A survivor talks about how she dealt with her anxiety and depression as a caregiver
I am every woman – a professional who thrives on teaching, pushing the boundaries and nurturing young minds, an individual who plays multiple societal roles, an armchair traveler, who is now starting to actually travel more often, and a reluctant subscriber to free will. In addition, I’ve been plagued by depression and anxiety issues all my life, which have sometimes, been debilitating.
I’ve never had an opportunity for a resolution – every breakdown has necessitated "putting things to bed right then," rather than dwelling over matters and seeking help. I don’t blame my immediate support system – I grew up in early '80s and '90s India (my teen years and 20s), when depression and anxiety were equated with madness, leaving little scope for seeking help. However, about two years ago, I was thrust into a life-changing situation – some important people in my life were diagnosed with life-threatening conditions in quick succession, and I was forced into the role of either primary or a secondary caregiver. During the day, mundane tasks would occupy me – bill settlements, instructions, and doctors’ appointments. At night, a thick coil of fear would firmly bind me and refuse to let go. My own anxiety issues, coupled with the need to stay strong, ate me from the inside. I had a dual battle to fight.
Many of us have been catapulted into the role of a caregiver under sudden and adverse circumstances. While the primary victim of an illness or accident becomes the center of attention for friends and family, the caregiver lurks in the shadows, battle-weary, and dealing with complex emotions.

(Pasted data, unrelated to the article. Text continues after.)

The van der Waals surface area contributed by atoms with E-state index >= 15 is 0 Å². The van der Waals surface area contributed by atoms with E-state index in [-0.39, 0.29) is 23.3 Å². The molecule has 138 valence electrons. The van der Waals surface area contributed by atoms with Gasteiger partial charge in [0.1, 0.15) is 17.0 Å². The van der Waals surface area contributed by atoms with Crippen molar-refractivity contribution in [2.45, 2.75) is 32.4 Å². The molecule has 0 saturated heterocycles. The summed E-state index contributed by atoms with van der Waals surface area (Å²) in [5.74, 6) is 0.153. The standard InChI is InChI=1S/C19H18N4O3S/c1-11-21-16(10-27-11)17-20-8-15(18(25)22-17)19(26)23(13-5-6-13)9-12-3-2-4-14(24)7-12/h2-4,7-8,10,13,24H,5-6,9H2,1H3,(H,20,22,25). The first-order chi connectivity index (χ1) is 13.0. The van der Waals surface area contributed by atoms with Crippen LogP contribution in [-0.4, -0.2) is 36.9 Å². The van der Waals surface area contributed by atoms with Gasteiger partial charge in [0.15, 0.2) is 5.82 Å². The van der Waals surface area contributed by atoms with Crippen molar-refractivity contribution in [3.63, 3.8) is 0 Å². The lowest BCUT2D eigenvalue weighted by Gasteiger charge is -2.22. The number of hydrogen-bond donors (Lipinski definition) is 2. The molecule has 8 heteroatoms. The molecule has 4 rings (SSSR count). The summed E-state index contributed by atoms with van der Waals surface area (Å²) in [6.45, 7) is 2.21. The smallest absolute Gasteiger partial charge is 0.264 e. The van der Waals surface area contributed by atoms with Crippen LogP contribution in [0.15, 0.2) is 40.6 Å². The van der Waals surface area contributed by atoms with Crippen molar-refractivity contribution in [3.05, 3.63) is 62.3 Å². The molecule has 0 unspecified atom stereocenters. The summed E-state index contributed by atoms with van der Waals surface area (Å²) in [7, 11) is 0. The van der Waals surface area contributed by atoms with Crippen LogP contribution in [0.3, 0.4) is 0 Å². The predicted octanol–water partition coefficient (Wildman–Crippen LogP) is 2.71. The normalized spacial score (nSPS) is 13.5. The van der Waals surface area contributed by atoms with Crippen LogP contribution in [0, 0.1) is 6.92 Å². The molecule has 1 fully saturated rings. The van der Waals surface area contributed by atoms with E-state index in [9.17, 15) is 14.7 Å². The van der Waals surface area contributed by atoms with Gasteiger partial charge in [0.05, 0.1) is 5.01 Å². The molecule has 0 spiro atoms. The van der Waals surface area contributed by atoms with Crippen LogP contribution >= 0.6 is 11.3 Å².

A caregiver is the primary interface for medical professionals, the family circle, well-meaning friends, and financial entities (including insurance companies). Yet, the expectation is that the caregiver must handle the situation with a degree of composure, without a thought for their own concerns, health or uncertainty. In my case, my inability to forge through everything, coupled with own emotional issues made me a lesser person, sometimes to others, sometimes in my own mind.
However, I slowly clawed my way back, thanks to my circle of care, an honest assessment and articulation of who I am as a person, and demanding happiness and dignity every single day. In practice, here are some tips that helped:
My journey is by no means over – the ones I care for are doing well, and I know that my struggle with depression and anxiety is a lifelong one. However, I am finding strength in my own voice and will -- one day at a time.
Aruna Raman is a social innovation professional currently working with an American university. She tries to practice mindful living on a daily basis to cope with her anxiety and depression.